On the other hand ...

I have been half-following a controversial topic here concerning the freedom of reviewers to review without getting a lot of hassle from, and even stalked by, discontented authors. Of course, all my sympathies are with the reviewers.


Or almost all. It depends on the review and the reviewer.


And with that thought in mind, I'd like to add my two penn'orth.


As readers of my reviews may have noticed, I am a great fan of the Dune series - and that includes all the prequels and sequels written by Frank Herbert's son Brian and his colleague Kevin J. Anderson.


Now, every time they bring out a new book. a few "hate reviews" appear on Amazon which in no way represent the opinion of the vast majority of the readers who, like myself, have been looking forward to the latest addition to the canon and are justifiably confident after all this time that they will not be disappointed.


I just went to Amazon.com to check out the situation regarding the latest novel in the series, Mentats of Dune (which I'll publish a review of soon).




These are the Amazon statistics: 5 stars - 94 people; 4 stars - 40 people; 3 stars - 25 people; 2 stars - 11 people; 1 star - 14 people. So 134 out of 184 people gave the book four or five stars with their review. That's 73%.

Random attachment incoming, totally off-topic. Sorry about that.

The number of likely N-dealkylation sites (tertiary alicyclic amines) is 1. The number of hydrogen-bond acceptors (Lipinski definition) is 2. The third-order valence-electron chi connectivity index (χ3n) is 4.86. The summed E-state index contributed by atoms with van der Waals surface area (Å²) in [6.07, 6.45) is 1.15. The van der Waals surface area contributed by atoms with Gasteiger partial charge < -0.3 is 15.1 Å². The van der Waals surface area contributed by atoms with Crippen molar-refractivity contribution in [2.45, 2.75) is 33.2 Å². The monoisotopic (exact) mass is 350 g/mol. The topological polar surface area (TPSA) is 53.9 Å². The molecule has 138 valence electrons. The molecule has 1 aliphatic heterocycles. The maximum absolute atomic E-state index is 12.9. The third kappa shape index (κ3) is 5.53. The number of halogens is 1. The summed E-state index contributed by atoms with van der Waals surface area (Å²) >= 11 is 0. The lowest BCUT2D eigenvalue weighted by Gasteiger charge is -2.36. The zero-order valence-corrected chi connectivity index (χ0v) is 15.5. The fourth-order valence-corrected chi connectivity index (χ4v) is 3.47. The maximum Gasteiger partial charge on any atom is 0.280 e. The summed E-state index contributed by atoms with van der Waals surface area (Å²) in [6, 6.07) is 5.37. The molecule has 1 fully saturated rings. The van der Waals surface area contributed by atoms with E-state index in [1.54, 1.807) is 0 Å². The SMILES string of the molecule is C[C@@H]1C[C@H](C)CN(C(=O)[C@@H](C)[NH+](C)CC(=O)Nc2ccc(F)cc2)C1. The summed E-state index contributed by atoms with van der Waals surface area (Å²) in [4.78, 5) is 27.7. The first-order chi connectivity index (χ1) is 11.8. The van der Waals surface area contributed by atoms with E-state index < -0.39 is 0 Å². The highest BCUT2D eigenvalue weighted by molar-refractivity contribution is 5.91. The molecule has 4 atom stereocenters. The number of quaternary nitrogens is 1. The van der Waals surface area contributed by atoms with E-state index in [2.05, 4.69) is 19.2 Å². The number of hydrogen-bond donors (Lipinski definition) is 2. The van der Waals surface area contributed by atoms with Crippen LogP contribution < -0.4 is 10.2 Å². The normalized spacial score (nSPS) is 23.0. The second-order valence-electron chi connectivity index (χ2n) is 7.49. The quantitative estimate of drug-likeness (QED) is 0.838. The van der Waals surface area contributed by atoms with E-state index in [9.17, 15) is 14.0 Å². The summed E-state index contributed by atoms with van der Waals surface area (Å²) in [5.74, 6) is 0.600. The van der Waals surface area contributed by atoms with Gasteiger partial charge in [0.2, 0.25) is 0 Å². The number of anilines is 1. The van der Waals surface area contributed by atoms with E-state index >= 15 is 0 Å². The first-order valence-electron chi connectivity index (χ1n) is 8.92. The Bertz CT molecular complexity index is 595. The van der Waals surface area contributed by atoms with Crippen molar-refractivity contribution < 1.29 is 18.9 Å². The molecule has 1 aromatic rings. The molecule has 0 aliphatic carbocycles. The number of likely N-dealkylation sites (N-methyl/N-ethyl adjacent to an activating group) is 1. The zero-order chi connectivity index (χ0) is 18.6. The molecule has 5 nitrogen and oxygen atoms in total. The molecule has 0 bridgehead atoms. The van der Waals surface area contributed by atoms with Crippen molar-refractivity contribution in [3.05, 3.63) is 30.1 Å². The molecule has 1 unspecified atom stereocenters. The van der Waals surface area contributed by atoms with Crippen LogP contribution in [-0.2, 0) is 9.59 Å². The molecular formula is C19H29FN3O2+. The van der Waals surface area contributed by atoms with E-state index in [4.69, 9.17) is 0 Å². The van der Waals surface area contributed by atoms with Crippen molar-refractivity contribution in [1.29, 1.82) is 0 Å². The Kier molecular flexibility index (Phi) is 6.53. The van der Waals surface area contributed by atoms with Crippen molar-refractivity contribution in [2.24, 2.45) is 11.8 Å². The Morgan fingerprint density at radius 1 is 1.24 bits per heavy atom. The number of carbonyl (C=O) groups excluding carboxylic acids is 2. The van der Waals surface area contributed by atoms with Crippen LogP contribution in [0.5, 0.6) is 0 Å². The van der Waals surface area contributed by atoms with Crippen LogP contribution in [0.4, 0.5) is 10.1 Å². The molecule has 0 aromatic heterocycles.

If I'd written a book that got that kind of feedback on Amazon, I'd be delighted. Yet - have a look on Amazon - of the seven reviews actually displayed on the book's Amazon page, five are one-star reviews and the other two 2-star reviews. The one I've taken these extracts from is typical; it was written by someone called "M" (a "Top 1000 Reviewer") and is entitled brian and kevin, just stop, seriously (his - or her - lack of capitals)


[...] this is not Frank Herbert's lovingly-crafted Duneverse. It's some... cheap, twisted, McDonald's version of it. Brian and Kevin have thus far penned what... a dozen McDune books by this point? When a ghostwriter (technically this doesn't fit Brian and Kevin since they're using their own names - thank Shai-hulud for small favors, but I can't think of a better word at the moment) writes more books than the original author, then it's definitely time to put the pen (or keyboard) down and walk away.


Frank Herbert's Dune was filled with meaning and hidden messages, meant to provoke our minds. The Dune that Brian and Kevin write is no more than badly-written fanfiction with characters who don't understand what they're doing or why they do it. Honestly, the level of sophistication in this book reminds me of Gloria Tesch's Maradonia books (and no, that is not a good thing!!!)

It was a real chore to slog through this, rarely do I come across a book where I literally have to force myself to turn the page to finish the book.


 It would be a real chore for me to slog through many, many books that other people love - so I don't slog through them and I certainly don't write negative reviews of them. And I certainly don't beg the authors of such books to stop writing them!


There was another reviewer who caught my eye, a certain W. Stacey, who gave Sisterhood of Dune and Winds of Dune two stars each, and begins his review of the former with the following very revealing words:


I've read every single Dune book. This review is not a statement of someone who categorically hates the new authors.


Oh yes, there are reviewers who "categorically hate" certain authors and stalk them.